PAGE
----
The evolution of BI can be traced on two fronts shown in the accompanying figure: the behaviors driving business users and the responses required of IT providers. As this evolution proceeds apace, business demands increasing flexibility in what can be done with the data and increasing timeliness in its provision. In Phase I, largely fixed reports are generated perhaps on a weekly schedule from data that IT deem appropriate and furnish in advance. Such reporting is entirely backward looking, describing selected aspects of business performance. Today, few businesses remain in this phase because of its now limited return on investment; most have already moved to Phase II. 

This second phase is characterized by an increasing awareness of the breadth of information available collectively across the wider business and an emerging ability to use information to predict future outcomes. In this phase, IT is highly focused on integrating data from the multiple sources of operational data throughout the company. This is the traditional BI environment, supported by a data warehouse infrastructure. The majority of businesses today are at Phase II in their journey and leaders are beginning to make the transition to Phase III. 

Phase III marks a major step change in decision making support for most organizations. On the business side, the need moves from largely ad hoc, reactive and management driven to a process view, allowing the outcome of predictive analysis to be applied directly, and often in real time, to the business operations. This is the essence of the behavior called operational analytics. In this stage, IT must become highly adaptive in order to anticipate emerging business needs for information. Such a change requires a shift in thinking from separate operational and informational systems to a combined operational-informational environment. This is where the action is today. This is where return on investment for leading businesses is now to be found. And, simply put, this is why operational analytics is making headlines today--many businesses are ready for it; the leaders are already implementing it.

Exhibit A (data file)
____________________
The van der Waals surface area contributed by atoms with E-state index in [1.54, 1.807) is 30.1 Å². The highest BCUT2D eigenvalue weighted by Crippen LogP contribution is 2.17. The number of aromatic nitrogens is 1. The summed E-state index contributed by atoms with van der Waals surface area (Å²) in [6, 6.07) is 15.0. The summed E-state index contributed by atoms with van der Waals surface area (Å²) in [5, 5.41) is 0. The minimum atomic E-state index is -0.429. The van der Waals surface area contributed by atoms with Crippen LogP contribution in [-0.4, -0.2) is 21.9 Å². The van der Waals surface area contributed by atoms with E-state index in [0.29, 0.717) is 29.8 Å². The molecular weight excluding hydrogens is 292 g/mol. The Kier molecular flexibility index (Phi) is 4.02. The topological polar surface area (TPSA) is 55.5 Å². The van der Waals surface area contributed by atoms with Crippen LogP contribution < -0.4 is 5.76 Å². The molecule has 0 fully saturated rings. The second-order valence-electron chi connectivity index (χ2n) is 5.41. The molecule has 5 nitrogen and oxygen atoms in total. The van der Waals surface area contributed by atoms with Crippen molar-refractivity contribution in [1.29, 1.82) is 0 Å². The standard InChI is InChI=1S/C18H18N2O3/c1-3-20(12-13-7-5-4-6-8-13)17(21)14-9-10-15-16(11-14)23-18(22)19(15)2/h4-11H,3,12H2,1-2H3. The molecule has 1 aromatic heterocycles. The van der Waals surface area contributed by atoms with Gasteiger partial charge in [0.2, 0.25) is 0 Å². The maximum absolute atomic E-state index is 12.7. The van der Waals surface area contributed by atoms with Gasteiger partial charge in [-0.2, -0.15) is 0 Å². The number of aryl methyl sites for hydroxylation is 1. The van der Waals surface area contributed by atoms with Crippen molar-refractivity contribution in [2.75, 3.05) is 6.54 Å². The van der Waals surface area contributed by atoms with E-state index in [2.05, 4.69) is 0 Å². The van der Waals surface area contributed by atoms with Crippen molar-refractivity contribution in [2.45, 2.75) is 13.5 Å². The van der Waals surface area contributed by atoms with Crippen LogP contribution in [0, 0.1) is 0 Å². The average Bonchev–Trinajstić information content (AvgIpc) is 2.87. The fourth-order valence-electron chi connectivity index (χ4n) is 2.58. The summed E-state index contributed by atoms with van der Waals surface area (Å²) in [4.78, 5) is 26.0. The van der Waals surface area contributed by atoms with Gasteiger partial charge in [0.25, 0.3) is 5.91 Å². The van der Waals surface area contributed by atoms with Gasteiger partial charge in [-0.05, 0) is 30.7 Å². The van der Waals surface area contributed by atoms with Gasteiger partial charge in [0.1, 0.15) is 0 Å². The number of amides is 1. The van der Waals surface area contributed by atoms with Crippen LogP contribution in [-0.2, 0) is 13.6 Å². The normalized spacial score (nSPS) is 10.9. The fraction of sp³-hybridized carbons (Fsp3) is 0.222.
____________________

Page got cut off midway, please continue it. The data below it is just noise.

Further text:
This leads us to the second contention: that technology has advanced sufficiently to support the need. There are many ways that recent advances in technology can be combined to do this. In the white papers referenced above, one shows how two complementary technologies, IBM DB2 for z/OS and Netezza, can be integrated to meet the requirements. The other shows how the introduction of columnar technology and other performance improvements in DB2 Advanced Enterprise Edition can meet these same needs. Other vendors are improving their offerings in similar directions. 

So, to paraphrase the "Six Million Dollar Man": we have the business waiting. We have the technology. We have the capability to build this... But, wait. There is one more hurdle. Most existing IT architectures strictly separate operational and informational systems based on a data warehouse approach dating back to the mid-1980s. This split is a serious impediment to building this new environment that demands a tight feedback loop between the two environments. Analyses in the informational environment must be transferred instantly into the operational environment to take immediate effect. Outcomes of actions in the operational systems must be copied directly to the informational systems to tune the models there. These requirements are difficult to satisfy in the current architecture; they demand a new approach. This is beginning to emerge, but is by no means widespread yet. I'll be discussing this topic further over the coming weeks.

Posted May 13, 2013 8:41 AM